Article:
With the ambition of constructing a global and valid representation of the sociology and policy of knowledge in Central Asia, the author has been focusing her analysis on the ‘boundary work’ produced by Kyrgyzstani academics for the definition of the field of social sciences, in relation with politics in particular, during the last years of the Soviet period (1985-91) and the first decade of the independence (till 2001). If the sociological concept of boundary work is classically based (since at least the works by Thomas S. Kuhn) on the postulate that scientific disciplines are socially and institutionally constructed, it gives more room to the evolution of the frontier between sciences and their specific logic (the logic of research), on the first hand, and on the other hand other fields, in particular the field of politics.
The first chapter of the book detaches the narratives of the post-Soviet ‘transition’ from its political and epistemological postulates. The second one proposes a social history of social sciences in Central Asia before the independences, in the framework of histories of colonialism, with a particular interest in the Orientalism/Occidentalism issue. The third one revises the Soviet narratives of the history of social sciences in Central Asia from the viewpoint of these narratives’ introduction of the acceptable relationship between these disciplines and political practice in the USSR. The author then examines the articulation between this scientific and political ethos and ‘national’ questions as they used to be raised and tackled during Perestroika ― the demand for autonomy by Kyrgyzstani sociologists being combined with the practice of a more critical Marxist ideology. In the fifth chapter, devoted to the early independence period, the author casts light on the supplanting of till then hegemonic Marxist concepts, and the systematic adoption of ‘capitalist agendas’, combined with the parallel preservation of the Soviet ethics of research, based on the necessity of a strong link between scientific truth and (the state’s) political practice. Chapter six is conceived as an illustration of the impact of market economy and political change, since 1991, on the professional practices of Kyrgyzstani sociologists ― one of the innovations observed being the new variety of these practices, conditioned notably by the henceforth diversified situations of the country’s varied academic institutions. The seventh chapter studies the emergence of a new ethics of research, and insists on the socio-political as well as academic dimension of this phenomenon.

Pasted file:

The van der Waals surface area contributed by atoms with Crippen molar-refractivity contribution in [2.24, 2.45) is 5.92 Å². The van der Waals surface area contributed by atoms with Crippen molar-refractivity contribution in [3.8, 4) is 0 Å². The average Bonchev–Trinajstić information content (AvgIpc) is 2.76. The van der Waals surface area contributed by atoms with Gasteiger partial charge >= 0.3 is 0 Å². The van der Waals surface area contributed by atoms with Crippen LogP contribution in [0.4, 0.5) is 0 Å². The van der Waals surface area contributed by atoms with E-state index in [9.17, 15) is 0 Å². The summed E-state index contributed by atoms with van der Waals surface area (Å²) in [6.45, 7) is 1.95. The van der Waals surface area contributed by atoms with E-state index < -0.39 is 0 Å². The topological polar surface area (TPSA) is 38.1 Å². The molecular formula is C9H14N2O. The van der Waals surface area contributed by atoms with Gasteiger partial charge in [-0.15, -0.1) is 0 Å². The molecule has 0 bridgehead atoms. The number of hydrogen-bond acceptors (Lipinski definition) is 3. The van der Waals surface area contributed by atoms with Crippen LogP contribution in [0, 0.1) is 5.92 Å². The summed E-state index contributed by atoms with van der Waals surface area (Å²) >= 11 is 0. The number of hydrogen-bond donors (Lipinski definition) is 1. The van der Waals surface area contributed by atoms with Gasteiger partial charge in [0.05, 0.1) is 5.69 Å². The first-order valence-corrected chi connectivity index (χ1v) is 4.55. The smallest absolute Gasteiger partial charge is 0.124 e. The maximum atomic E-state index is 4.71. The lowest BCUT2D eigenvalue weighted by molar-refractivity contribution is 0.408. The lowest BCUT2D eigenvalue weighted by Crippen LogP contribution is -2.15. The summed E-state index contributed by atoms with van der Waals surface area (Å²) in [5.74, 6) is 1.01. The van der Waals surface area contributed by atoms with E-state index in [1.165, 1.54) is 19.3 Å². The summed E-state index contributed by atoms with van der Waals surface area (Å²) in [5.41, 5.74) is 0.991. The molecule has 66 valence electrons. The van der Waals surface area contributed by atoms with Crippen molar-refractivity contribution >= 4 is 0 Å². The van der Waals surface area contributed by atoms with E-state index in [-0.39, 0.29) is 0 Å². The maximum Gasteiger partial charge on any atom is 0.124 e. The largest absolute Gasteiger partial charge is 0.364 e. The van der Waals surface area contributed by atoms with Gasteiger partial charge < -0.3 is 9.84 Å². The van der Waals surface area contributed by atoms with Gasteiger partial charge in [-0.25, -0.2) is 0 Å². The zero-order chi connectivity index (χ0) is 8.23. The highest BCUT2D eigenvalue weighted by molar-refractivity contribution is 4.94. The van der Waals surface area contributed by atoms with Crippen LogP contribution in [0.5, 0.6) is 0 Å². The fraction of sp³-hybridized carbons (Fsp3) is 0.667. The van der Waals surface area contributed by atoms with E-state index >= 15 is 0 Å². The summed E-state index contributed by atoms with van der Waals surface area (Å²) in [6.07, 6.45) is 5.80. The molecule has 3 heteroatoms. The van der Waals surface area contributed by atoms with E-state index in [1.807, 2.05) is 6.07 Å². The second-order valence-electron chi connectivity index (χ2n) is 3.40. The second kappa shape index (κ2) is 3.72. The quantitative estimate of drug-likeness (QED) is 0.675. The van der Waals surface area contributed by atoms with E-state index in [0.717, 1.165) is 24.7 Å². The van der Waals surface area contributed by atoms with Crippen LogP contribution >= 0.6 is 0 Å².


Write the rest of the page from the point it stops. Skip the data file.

In her conclusion, the author insists on the fact that social sciences in Soviet and present-day Central Asia have been formed not only by external structures of domination, but also by the action of the researchers themselves, through their permanent negotiation of “boundaries between truth and politics,” with the goal to create a discipline that would be at the same time scientifically valid (according to the logics of research) and politically normative (viz., making sense with the logic of the political power, whatever the latter). S. Amsler diagnoses that the intellectual emancipation that seemed to be announced by the reforms in the fields of research and education is confronted with erosion, due to the “colonisation” of these fields by increasing demands from a nationalising state, and to the rapidly growing concurrence instilled within the scientific community by the instauration of market mechanisms. Though not devoid of a sometimes simplistic dialectical approach and ignoring among other things the sharp concurrences that had been created among Soviet Central Asian academic institutions by Stalinism and Brezhnevism, S. Amsler’s work proposes a still very rare historical and epistemological perspective on soviet Central Asia and on the Western colonial world from the viewpoint of cognitive discourses and practices. A more detailed account of this book has been published by the same reviewer in the Cahiers du monde russe 50/4 (2009), in print.